More new sentences for the Cuban Five
A federal court handed down new sentences on Monday for two members of the so-called “Cuban Five,” a group of Cuban intelligence agents accused of spying in the United States.
The U.S. District Court for the Southern District of Florida sentenced Ramon Labinino to 30 years in prison, down from life in prison, and Fernando Gonzalez to 17 years and 9 months, down from 19 years.
In October, U.S. Federal District Court Judge Joan Lenard imposed a 21 year, 10 month sentence on Antonio Guerrero, who had been serving a life sentence.
Labinino, Gonzalez, and Guerrero issued the following joint statement on Monday:
Dear Sisters and Brothers from Cuba and from all over the World:
We have already served more than 11 years in prison and there is still no justice at any level of the American legal system.
Three of us have come to the Miami Court to be re-sentenced due to an order from the Eleventh Circuit Court of Appeals, which determined that our sentences had been erroneously imposed.
Our brother Gerardo Hernández, who is serving two life terms plus 15 years, has been arbitrarily excluded from this re-sentencing process. His situation remains the principal injustice in our case. The US Government is well aware of the falseness of the accusations against him and the unfairness of his sentence.
This has been a complex process, difficult and much discussed in every detail, in which we participated along with our counsels. We did not give an inch in our principles, decorum and honor, always defending our innocence and the dignity of our Homeland.
Just as it did at the moment of our arrest and at other occasions during these long years, the US Government proposes now that we collaborate to obtain more benevolent sentences. Once again, we have rejected such proposals, something that we never will accept under any circumstances.
Present in the results of these re-sentencing hearings are the work of the legal team and the indestructible solidarity of all of you.
It is significant that the US Government, for the first time in 11 years, was obliged to recognize that we did not cause any damage to its national security.
Also, for the first time, the prosecutor publicly recognized the existence of a strong international movement in support of our immediate freedom, a movement that affects the image of the US judicial system in the eyes of the international community.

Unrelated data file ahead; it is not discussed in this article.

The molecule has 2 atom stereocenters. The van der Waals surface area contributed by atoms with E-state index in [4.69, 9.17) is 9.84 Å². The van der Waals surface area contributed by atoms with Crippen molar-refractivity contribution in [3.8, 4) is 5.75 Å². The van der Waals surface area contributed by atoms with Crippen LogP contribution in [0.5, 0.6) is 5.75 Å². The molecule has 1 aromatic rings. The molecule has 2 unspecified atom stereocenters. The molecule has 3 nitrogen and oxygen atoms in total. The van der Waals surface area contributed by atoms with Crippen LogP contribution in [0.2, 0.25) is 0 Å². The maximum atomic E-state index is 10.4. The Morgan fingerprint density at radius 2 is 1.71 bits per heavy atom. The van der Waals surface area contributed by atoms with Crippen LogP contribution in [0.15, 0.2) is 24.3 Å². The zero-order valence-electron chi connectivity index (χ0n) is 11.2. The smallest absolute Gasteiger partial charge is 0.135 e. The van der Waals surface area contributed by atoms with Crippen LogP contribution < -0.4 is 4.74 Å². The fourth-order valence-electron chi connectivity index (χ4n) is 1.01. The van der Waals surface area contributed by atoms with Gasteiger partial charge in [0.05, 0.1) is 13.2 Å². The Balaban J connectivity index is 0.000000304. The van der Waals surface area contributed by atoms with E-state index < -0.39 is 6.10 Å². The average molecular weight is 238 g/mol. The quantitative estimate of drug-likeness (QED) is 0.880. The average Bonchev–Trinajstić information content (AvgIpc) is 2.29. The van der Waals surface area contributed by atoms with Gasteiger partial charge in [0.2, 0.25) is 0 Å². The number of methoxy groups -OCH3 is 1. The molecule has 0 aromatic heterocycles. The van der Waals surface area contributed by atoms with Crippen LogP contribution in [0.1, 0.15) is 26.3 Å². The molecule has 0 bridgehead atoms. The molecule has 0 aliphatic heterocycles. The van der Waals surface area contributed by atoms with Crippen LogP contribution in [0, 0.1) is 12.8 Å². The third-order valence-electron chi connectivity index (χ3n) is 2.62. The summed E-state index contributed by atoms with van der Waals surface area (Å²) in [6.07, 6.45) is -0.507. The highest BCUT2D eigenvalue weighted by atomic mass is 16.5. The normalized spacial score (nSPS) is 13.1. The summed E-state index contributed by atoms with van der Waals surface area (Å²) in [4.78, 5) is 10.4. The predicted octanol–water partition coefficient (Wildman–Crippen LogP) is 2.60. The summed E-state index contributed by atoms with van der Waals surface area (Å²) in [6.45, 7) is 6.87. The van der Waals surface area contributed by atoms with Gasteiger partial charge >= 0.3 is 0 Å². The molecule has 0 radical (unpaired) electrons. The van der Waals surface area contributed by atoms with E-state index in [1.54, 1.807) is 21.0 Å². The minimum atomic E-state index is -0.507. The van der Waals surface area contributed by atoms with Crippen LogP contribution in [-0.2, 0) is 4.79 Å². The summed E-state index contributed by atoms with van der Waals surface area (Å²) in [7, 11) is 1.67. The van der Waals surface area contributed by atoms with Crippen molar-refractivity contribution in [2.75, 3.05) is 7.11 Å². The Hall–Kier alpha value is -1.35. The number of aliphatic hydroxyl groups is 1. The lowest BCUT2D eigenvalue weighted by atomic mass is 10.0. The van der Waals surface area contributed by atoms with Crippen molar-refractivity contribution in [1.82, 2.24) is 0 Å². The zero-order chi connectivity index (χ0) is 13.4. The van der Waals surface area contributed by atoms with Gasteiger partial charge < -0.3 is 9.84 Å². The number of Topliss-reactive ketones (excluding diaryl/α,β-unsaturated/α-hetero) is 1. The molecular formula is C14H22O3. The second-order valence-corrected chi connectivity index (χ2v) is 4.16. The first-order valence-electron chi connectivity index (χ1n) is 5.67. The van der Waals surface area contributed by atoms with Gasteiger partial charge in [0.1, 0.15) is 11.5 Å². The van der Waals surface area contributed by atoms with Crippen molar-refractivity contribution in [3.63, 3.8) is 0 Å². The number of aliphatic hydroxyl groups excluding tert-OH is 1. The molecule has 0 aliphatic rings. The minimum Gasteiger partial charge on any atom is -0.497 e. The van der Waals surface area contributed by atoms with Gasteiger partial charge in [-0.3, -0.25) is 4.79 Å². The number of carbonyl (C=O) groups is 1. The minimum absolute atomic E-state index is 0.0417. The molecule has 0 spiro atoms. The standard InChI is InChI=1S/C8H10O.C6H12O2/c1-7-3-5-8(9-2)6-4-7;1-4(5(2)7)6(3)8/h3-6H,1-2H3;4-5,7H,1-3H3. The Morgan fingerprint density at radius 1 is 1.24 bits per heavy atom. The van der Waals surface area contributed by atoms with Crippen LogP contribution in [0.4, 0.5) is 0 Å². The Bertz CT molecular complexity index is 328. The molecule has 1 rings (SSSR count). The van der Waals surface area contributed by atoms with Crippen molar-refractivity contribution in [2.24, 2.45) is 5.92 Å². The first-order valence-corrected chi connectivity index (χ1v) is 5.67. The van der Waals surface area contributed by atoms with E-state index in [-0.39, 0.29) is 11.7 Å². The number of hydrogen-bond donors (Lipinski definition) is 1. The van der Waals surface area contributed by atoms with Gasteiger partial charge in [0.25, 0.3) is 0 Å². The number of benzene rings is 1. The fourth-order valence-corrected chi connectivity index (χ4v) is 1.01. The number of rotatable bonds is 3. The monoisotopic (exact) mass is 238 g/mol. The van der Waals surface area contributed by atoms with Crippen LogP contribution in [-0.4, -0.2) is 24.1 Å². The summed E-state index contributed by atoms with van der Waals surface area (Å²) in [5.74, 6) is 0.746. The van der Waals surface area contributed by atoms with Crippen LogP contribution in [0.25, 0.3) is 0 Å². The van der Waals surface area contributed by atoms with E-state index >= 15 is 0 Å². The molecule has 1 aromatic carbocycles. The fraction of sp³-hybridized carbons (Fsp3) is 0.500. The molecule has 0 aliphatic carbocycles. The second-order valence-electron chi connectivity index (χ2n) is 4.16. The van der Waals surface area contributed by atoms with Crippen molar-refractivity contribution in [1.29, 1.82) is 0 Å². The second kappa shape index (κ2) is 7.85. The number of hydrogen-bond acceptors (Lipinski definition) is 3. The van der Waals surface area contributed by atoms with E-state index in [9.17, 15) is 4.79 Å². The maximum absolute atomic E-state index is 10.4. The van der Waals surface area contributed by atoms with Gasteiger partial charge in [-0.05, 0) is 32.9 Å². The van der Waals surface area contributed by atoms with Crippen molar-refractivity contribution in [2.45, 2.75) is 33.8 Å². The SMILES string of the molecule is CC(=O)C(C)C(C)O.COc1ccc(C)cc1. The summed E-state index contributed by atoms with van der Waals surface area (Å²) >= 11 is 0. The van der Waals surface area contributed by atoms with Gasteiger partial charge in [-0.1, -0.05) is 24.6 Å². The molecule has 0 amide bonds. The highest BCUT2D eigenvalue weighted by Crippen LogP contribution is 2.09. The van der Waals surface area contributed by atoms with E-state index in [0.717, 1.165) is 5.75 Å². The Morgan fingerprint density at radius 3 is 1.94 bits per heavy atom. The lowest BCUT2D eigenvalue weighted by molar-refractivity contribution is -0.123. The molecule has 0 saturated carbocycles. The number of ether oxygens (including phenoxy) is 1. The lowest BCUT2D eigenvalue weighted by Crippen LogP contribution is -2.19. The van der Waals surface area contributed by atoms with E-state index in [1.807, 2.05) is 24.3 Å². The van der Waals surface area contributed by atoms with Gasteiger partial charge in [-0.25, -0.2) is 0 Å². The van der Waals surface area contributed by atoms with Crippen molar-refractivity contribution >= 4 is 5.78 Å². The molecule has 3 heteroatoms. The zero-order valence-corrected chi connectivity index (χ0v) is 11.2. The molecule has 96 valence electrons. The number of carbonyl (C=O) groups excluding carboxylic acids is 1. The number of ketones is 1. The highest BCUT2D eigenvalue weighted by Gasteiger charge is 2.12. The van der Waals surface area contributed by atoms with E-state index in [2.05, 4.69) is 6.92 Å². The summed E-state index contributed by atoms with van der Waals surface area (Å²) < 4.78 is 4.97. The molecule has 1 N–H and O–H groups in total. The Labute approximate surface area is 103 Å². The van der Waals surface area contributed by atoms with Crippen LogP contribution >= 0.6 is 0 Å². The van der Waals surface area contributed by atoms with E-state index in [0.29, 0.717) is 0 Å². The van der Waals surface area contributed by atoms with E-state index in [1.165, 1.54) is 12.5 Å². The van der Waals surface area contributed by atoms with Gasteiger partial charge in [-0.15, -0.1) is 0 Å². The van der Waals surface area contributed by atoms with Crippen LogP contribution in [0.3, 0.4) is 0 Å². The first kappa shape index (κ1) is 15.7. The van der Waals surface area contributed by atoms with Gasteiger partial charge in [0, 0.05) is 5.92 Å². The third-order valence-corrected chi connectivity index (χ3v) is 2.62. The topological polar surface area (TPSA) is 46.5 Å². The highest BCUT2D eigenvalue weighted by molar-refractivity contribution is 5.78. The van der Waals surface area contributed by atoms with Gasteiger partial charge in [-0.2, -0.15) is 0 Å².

Once again the absolute political character of this process is confirmed.
We the Five are punished for accusations that never have been proved. Although three of our sentences were partially reduced, the injustice remains for all of us.
The Cuban-American terrorists continue to enjoy total impunity.
We reiterate: The Five are innocent!
We feel profoundly moved and grateful for the permanent solidarity that you give us, so crucial in this long battle for justice.
Together with you, we will continue until the final victory, which only will be reached with the return of the Five to our Homeland.
In 2001, a Miami court sentenced the Five to four life sentences and a combined 75 years in prison for, among other charges, conspiracy to commit murder and conspiracy to commit espionage against the United States.
While the men have been hailed as heroes for their actions in Cuba and elsewhere, anti-Castro and exile groups, especially in the United States, argue the punishment is justified.
A three-judge panel of the Eleventh Circuit overturned all five convictions in 2005 on the grounds there should have been a change of venue from Miami, where the trial received negative coverage and prevented the men from receiving a fair trial, to another location.
The full Eleventh Circuit reversed the 2005 decision a year later rejecting the claim the trial should have been moved from Miami.
The case again came before a three-judge panel of the Eleventh Circuit in 2007. In June 2008, the panel vacated three sentences – two of which were for life – and sent them back to a federal court in Miami for resentencing based on the panel’s opinion that none of the five men gathered classified military information while in the United States.
The panel vacated the life sentences for Guerrero and Rene Gonzalez, concurring with their argument that their sentences were improperly configured because they did not gather or transmit classified information.
The panel vacated Fernando Gonzalez’s 19 year sentence, ruling his sentence was too harsh because he was not a supervisor of the group that Cuban intelligence dubbed “The Wasp Network.”